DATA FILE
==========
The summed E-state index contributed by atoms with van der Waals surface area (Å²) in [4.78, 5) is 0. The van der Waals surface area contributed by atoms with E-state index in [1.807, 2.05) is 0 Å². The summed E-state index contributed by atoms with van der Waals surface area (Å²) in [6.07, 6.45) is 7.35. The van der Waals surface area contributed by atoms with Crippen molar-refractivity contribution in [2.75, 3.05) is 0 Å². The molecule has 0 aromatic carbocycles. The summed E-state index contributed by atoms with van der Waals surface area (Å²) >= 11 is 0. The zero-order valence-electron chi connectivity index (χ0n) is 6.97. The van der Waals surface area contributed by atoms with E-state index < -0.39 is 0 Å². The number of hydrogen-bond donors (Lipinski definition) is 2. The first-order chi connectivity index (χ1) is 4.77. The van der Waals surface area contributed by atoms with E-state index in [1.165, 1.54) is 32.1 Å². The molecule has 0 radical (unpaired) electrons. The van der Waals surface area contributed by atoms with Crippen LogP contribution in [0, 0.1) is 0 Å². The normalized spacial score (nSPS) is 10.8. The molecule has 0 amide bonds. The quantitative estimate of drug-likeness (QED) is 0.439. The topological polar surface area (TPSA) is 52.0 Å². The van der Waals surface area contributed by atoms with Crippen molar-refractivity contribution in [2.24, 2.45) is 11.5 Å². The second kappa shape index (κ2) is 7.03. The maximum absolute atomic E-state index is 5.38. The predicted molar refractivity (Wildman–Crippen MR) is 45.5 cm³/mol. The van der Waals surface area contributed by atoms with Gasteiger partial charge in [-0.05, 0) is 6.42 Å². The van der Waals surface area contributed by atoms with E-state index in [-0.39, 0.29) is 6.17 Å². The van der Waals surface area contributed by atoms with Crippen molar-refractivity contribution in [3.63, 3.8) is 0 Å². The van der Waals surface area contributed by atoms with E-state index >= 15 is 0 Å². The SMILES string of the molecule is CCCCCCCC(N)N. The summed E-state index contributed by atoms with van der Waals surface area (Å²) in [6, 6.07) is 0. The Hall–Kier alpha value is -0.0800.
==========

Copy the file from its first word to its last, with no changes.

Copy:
The summed E-state index contributed by atoms with van der Waals surface area (Å²) in [4.78, 5) is 0. The van der Waals surface area contributed by atoms with E-state index in [1.807, 2.05) is 0 Å². The summed E-state index contributed by atoms with van der Waals surface area (Å²) in [6.07, 6.45) is 7.35. The van der Waals surface area contributed by atoms with Crippen molar-refractivity contribution in [2.75, 3.05) is 0 Å². The molecule has 0 aromatic carbocycles. The summed E-state index contributed by atoms with van der Waals surface area (Å²) >= 11 is 0. The zero-order valence-electron chi connectivity index (χ0n) is 6.97. The van der Waals surface area contributed by atoms with E-state index < -0.39 is 0 Å². The number of hydrogen-bond donors (Lipinski definition) is 2. The first-order chi connectivity index (χ1) is 4.77. The van der Waals surface area contributed by atoms with E-state index in [1.165, 1.54) is 32.1 Å². The molecule has 0 radical (unpaired) electrons. The van der Waals surface area contributed by atoms with Crippen LogP contribution in [0, 0.1) is 0 Å². The normalized spacial score (nSPS) is 10.8. The molecule has 0 amide bonds. The quantitative estimate of drug-likeness (QED) is 0.439. The topological polar surface area (TPSA) is 52.0 Å². The van der Waals surface area contributed by atoms with Crippen molar-refractivity contribution in [2.24, 2.45) is 11.5 Å². The second kappa shape index (κ2) is 7.03. The maximum absolute atomic E-state index is 5.38. The predicted molar refractivity (Wildman–Crippen MR) is 45.5 cm³/mol. The van der Waals surface area contributed by atoms with Gasteiger partial charge in [-0.05, 0) is 6.42 Å². The van der Waals surface area contributed by atoms with E-state index in [-0.39, 0.29) is 6.17 Å². The van der Waals surface area contributed by atoms with Crippen molar-refractivity contribution in [3.63, 3.8) is 0 Å². The van der Waals surface area contributed by atoms with E-state index >= 15 is 0 Å². The SMILES string of the molecule is CCCCCCCC(N)N. The summed E-state index contributed by atoms with van der Waals surface area (Å²) in [6, 6.07) is 0. The Hall–Kier alpha value is -0.0800.